THIS YEAR saw the various genres of the UK dance scene in nostalgic mood. Such a climate even touched the future-obsessed drum'n'bass scene, most engagingly in the case of the breakbeat scientists, 4 Hero. In Two Pages they crafted an album which updates the classic soul of Marvin Gaye's What's Going On and Stevie Wonder's Innervisions with Detroit techno-inspired drum'n'bass. True, the album's inspirations are all drawn from the past, yet the duo rarely overdo the nostalgic reverie bit. They take their source material and contort it through a vibrant fusion of technology and imagination. Similarly inspiring were Jurassic 5 and Faithless. The former's brilliant eponymous album (Pan PIAS) combines the word play of old skool hip hop with new skool turntablism. Faithless fused classic UK house, the moodiness of Massive Attack and the energy of Motown to create the unique sound of their stunning second album, Sunday 8pm (Cheeky).
Step Inside This House
TEN YEARS ago this sort of thing was called New Country. New Country wore a cowboy hat, not with irony but with contingent pride; it cleaved to Country idioms but aligned itself intellectually with the world beyond Nashville's moral catchment; it was neat and tidy on the outside, but scruffy in its soul. Now it's a supporting leg of the coffee-table mainstream - not alt.country but art-country: currently white American pop's most sophisticated property.
Lovett will politely concede that, if nothing else, this double-length collection of other Texans' songs enables him to duck questions about whether he's still boiling his head over Julia. What we must concede is that this is the most playable length-and-line art-country record there's been, by a man. Texas sounds like a real place for once, inhabited by real people. You should also hear Emmylou Harris's elegant Spyboy (Grapevine) and Gillian Welch's grim Hell Among the Yearlings (Almo Sounds).
The Voice of the People
A SURVEY of the traditional music of these islands ought to be an impressive affair. It ought to be grave, monumental, desiccated, worthy, unlistenable; it should chafe in its unwearable work boots. In fact, Reg Hall and Tony Engle's epic, 20-volume Voice of the People "anthology" is a delight: it is monumental and to a large extent grave, for sure, but it is also moving, involving and enlightening, and, like all the best narratives, keeps you wanting to find out what happens next. Also, you don't have to fork out 300 fat ones for the privilege of owning the whole thing in a boxed set; you buy it piecemeal or you don't buy it at all.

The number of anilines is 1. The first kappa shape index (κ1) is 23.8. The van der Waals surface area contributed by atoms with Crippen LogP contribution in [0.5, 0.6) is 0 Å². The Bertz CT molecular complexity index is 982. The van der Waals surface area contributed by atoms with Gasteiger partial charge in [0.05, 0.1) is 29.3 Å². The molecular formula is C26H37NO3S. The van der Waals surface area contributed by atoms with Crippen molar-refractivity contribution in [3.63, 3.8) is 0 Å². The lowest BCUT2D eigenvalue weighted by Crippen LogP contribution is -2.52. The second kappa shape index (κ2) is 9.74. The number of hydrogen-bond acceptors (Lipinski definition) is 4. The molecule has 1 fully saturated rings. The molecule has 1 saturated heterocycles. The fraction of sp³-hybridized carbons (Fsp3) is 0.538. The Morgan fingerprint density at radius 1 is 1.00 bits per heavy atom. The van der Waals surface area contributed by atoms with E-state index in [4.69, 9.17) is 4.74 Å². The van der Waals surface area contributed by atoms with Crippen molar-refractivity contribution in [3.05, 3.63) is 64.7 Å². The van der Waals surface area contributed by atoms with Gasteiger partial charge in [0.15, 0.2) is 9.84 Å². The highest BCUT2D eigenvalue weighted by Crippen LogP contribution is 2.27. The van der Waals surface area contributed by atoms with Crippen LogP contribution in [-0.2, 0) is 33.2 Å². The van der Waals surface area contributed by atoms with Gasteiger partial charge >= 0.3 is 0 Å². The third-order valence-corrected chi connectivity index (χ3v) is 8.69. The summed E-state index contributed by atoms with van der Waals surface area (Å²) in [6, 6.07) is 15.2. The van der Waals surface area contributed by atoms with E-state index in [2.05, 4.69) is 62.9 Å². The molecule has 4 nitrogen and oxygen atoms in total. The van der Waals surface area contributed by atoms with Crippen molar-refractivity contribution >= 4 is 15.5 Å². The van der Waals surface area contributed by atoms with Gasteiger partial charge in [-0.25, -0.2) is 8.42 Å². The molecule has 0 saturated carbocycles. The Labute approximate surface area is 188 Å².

This has been a good year for tradition-driven music, both here and in the States. Here, Eliza Carthy deservedly got on the Mercury shortlist for her imaginatively worldly Red Rice double album, while dad Martin made a splendid comeback of his own with Signs of Life. (No compensation, though, for the loss of Lal Waterson.)
The Complete Bitches Brew Sessions
THE IMPULSE! label is all-round jazz re-issue champ for 1998. It's given stylish new life to its Coltrane back catalogue and is now embarked on the noble project of revivifying the late-Sixties/ Seventies New Thing, as if it were indeed a new thing.
However, the label responsible for the single most impressive re-con job of the year is Sony's Columbia Legacy imprint. Their orgiastic slobber over Miles Davis's Bitches Brew sessions was profoundly worthy, not merely for its textured cardboard and aluminium finish, certainly not for the accompanying rubric, but for the complex loveliness of the music itself, which benefits hugely from being remastered to perfection and then laid out schematically over the length of four CDs as if it were, indeed, all part of the same musical continuum. Honourable mentions go to Coltrane's The Complete Classic Quartets (Impulse!) and Tina Brooks's heartbreaking Back to the Tracks (Blue Note).
The Woman Next Door
EVEN WHEN a musician goes into the studio and records his or her current live set, a context of sorts still emerges according to the dominant mood, texture or tempo of the event. But when the setting of the context precedes the recording, we can end up with an album as complete, as satisfying, and as profound as The Woman Next Door by the Italian pianist Rita Marcotulli. Inspired by the films of Francois Truffaut, Marcotulli has written a suite of tunes that relate to different themes or characters, and then cast them for various permutations of a large ensemble. The result is wide-ranging music held together by the central concept and recurring motifs. It works as a whole in a way that very few jazz albums ever manage to do.
Two other albums of governed mood: the American pianist Brad Mehldau's Songs (Warner Bros), and the veteran soul-jazz vocalist Terry Callier's Timepeace (Talkin' Loud/Verve).